‘The Mandela Effect’, Eric Blue’s Debut Satire Fiction Novel, Takes Readers on a Dark and Twisting Tale of an Alternative South Africa.
Lindiwe, a young university student and the protagonist, finds herself stumbling back in time, before the New South Africa ever emerged. Police brutality, stark segregation, protesting prisoners, and a long fight for freedom were the order of the days back then. ‘The Mandela Effect’ is a story of what-ifs. It takes the reader on a journey into the difficult deep history of South Africa and the Apartheid regime. It analyses both sides of the struggle, as we follow Lindiwe, as she grapples between black and white.
Key topics include the telling of celebrations and prosperity during the 2010 FIFA World Cup, and then jumping back a few decades to the troubles of oppression and the uprising. We are exposed to the law, corruption, and an ever-evolving complexity between right and wrong. All the famous faces get a mention, from Mandela to P.W. Botha, F.W. De Klerk, Steve Biko and Neil Aggett (both who died in police detention), as well as Robert Mugabe (ZANU) and Joshua Nkomo (ZAPU).
If you have a thirst for history and humanity, this read is definitely not to be missed. You’ll uncover a rich and rare story of Nelson Mandela, life on Robben Island, life on the mainland, and how very different things might have been should they have not gone the way they did. The novel is accurate enough to bring back memories to old-timers, and to give youngsters an insight into how harsh Apartheid really was.
A particularly powerful section is chapter 11, “Be Careful What you Wish for”. It’s a moment where roles are reversed, and a man born into privilege is suddenly thrust into a difficult dream. Racism is ripe and this character gets to witness that as a young black man.
“The word ‘Ubaba’ kept running through his mind. He now knew what the word meant but why did Lindiwe use that word? He wasn’t old enough to be her father. ‘Erasmus, you need to work it out before it kills you. There is something special about this girl!’ – Page 129 Chapter19.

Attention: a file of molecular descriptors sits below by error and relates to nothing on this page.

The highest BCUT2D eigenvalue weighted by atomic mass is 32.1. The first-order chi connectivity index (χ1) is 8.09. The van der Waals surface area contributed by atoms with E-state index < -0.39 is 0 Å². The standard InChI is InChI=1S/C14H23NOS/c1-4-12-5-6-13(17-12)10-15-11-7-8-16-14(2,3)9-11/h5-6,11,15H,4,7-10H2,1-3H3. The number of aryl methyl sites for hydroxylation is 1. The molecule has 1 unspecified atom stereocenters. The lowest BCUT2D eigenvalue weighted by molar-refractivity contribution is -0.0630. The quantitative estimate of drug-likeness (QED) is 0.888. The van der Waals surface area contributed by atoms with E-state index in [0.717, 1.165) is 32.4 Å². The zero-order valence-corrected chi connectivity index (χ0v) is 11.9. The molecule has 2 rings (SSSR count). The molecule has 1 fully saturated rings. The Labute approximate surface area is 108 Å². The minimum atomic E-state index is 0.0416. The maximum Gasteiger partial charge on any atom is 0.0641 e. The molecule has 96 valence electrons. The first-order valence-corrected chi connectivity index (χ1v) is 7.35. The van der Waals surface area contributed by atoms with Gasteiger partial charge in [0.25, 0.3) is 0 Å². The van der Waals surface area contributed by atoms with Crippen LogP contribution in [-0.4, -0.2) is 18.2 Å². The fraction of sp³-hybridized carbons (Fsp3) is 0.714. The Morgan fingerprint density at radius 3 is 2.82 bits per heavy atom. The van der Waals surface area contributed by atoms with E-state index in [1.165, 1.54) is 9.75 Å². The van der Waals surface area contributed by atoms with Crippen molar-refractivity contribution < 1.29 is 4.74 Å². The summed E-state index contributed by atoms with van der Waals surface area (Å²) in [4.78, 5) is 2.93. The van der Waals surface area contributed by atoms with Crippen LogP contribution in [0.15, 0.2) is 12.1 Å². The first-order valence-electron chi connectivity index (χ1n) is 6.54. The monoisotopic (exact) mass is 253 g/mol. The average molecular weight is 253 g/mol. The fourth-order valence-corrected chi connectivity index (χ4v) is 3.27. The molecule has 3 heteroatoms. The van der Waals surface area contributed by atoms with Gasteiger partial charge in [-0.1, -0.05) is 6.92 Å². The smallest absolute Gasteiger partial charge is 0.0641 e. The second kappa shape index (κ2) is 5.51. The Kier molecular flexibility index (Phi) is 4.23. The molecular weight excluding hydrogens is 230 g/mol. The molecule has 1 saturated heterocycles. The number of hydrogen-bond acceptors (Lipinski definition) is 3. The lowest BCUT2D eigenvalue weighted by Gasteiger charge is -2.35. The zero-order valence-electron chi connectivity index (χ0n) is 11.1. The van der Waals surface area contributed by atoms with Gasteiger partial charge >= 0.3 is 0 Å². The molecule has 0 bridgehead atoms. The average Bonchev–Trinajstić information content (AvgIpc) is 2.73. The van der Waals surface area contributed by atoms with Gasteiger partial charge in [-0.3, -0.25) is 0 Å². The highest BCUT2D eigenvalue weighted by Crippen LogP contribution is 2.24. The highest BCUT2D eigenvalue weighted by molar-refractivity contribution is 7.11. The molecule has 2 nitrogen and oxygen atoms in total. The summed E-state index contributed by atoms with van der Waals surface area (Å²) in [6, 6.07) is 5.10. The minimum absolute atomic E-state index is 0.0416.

“The word ‘Ubaba’ kept running through his mind. He now knew what the word meant but why did Lindiwe use that word? He wasn’t old enough to be her father. ‘Erasmus, you need to work it out before it kills you. There is something special about this girl!’
Another memorable chapter is Chapter 18, “The Race for the Truth”. Here the pace of the novel speeds up and we hit a climax. We have both leads, Pieter and Lindiwe, trying to work out what has happened thus far. They are close to discovering the truth among the mystery surrounding the laboratory.
Later on in the story, you’ll understand how the characters merge together and the importance of looking back to connect the dots. We find out that Nelson Mandela is still on the island, and that Pieter anticipates Apartheid ending sooner than expected. The stakes are high, but the beloved country, South Africa, is at risk. It is Apartheid forever, or a new dawn? Failure is not an option for Pieter, Lindiwe and several other good guys and girls.
Knowing the future helps Lindiwe to understand the past as she foreshadows the thinking of the then-President P.W. Botha. All said and done, it is clear that P.W. Botha did not believe that the white minority would rule South Africa forever. He could just not forsee South Africa having a black President.
Lindiwe also plays the hero in the prison cell, where she fires a gun at a warden, all in the hope of helping Mandela. The unity of a group of unlikely friends helped save the nation.
Although ‘The Mandela Effect’ is not a history book as such, it is a fascinating insight into Apartheid South Africa. ‘The Mandela Effect’ is both a riveting memoir and a thought-provoking story. It’s one of the best reads of 2020.
This book is freely available on Amazon Kindle, Google Play Books, Apple Book Store and many other online book shops. You can also read and download at author website https://eric.blue/b/mandela-effect/bw
Eric Blue is a modern era storyteller who sees things differently than most writers do. He spots the “story behind the story” and his mind works on the “what could have been” scenario. He focuses on the mirror image to give the readers an in-depth look at how life could have been. His work may be fiction, but it also could have been today’s headline news. Eric’s writing is built on a passion to boldly go where other writers seldom thing about going. Check his website https://eric.blue/ for more works from him.